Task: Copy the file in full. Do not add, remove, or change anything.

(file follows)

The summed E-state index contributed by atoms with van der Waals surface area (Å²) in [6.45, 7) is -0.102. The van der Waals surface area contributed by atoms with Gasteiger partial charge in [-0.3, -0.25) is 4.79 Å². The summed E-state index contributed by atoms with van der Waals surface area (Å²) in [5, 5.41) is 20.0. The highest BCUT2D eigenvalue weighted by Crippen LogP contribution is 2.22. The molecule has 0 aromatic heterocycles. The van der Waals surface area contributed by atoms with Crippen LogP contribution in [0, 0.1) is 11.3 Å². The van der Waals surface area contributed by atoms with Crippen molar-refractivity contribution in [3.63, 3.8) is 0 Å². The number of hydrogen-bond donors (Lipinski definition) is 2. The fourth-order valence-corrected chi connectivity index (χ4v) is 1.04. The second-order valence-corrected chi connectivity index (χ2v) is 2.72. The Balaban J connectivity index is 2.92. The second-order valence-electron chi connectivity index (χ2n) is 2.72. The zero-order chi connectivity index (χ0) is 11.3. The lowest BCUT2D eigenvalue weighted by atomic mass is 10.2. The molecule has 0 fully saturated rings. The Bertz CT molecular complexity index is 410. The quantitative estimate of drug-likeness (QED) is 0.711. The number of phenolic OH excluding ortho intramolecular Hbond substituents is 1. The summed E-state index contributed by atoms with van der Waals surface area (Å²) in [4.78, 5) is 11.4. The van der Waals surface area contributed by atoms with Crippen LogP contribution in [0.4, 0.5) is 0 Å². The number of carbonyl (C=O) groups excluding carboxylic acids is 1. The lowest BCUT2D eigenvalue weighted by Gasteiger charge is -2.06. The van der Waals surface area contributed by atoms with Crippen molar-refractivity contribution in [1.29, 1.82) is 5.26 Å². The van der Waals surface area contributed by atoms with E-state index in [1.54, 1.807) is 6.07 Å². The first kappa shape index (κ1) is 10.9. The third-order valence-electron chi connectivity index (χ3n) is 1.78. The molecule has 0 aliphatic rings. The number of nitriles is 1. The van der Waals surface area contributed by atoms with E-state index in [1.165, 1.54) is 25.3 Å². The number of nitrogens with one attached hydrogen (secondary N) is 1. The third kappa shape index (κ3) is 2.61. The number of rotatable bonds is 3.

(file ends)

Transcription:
The summed E-state index contributed by atoms with van der Waals surface area (Å²) in [6.45, 7) is -0.102. The van der Waals surface area contributed by atoms with Gasteiger partial charge in [-0.3, -0.25) is 4.79 Å². The summed E-state index contributed by atoms with van der Waals surface area (Å²) in [5, 5.41) is 20.0. The highest BCUT2D eigenvalue weighted by Crippen LogP contribution is 2.22. The molecule has 0 aromatic heterocycles. The van der Waals surface area contributed by atoms with Crippen LogP contribution in [0, 0.1) is 11.3 Å². The van der Waals surface area contributed by atoms with Crippen molar-refractivity contribution in [3.63, 3.8) is 0 Å². The number of hydrogen-bond donors (Lipinski definition) is 2. The fourth-order valence-corrected chi connectivity index (χ4v) is 1.04. The second-order valence-corrected chi connectivity index (χ2v) is 2.72. The Balaban J connectivity index is 2.92. The second-order valence-electron chi connectivity index (χ2n) is 2.72. The zero-order chi connectivity index (χ0) is 11.3. The lowest BCUT2D eigenvalue weighted by atomic mass is 10.2. The molecule has 0 fully saturated rings. The Bertz CT molecular complexity index is 410. The quantitative estimate of drug-likeness (QED) is 0.711. The number of phenolic OH excluding ortho intramolecular Hbond substituents is 1. The summed E-state index contributed by atoms with van der Waals surface area (Å²) in [4.78, 5) is 11.4. The van der Waals surface area contributed by atoms with Crippen LogP contribution in [0.4, 0.5) is 0 Å². The number of carbonyl (C=O) groups excluding carboxylic acids is 1. The lowest BCUT2D eigenvalue weighted by Gasteiger charge is -2.06. The van der Waals surface area contributed by atoms with Crippen molar-refractivity contribution in [1.29, 1.82) is 5.26 Å². The van der Waals surface area contributed by atoms with E-state index in [1.54, 1.807) is 6.07 Å². The first kappa shape index (κ1) is 10.9. The third-order valence-electron chi connectivity index (χ3n) is 1.78. The molecule has 0 aliphatic rings. The number of nitriles is 1. The van der Waals surface area contributed by atoms with E-state index in [1.165, 1.54) is 25.3 Å². The number of nitrogens with one attached hydrogen (secondary N) is 1. The third kappa shape index (κ3) is 2.61. The number of rotatable bonds is 3.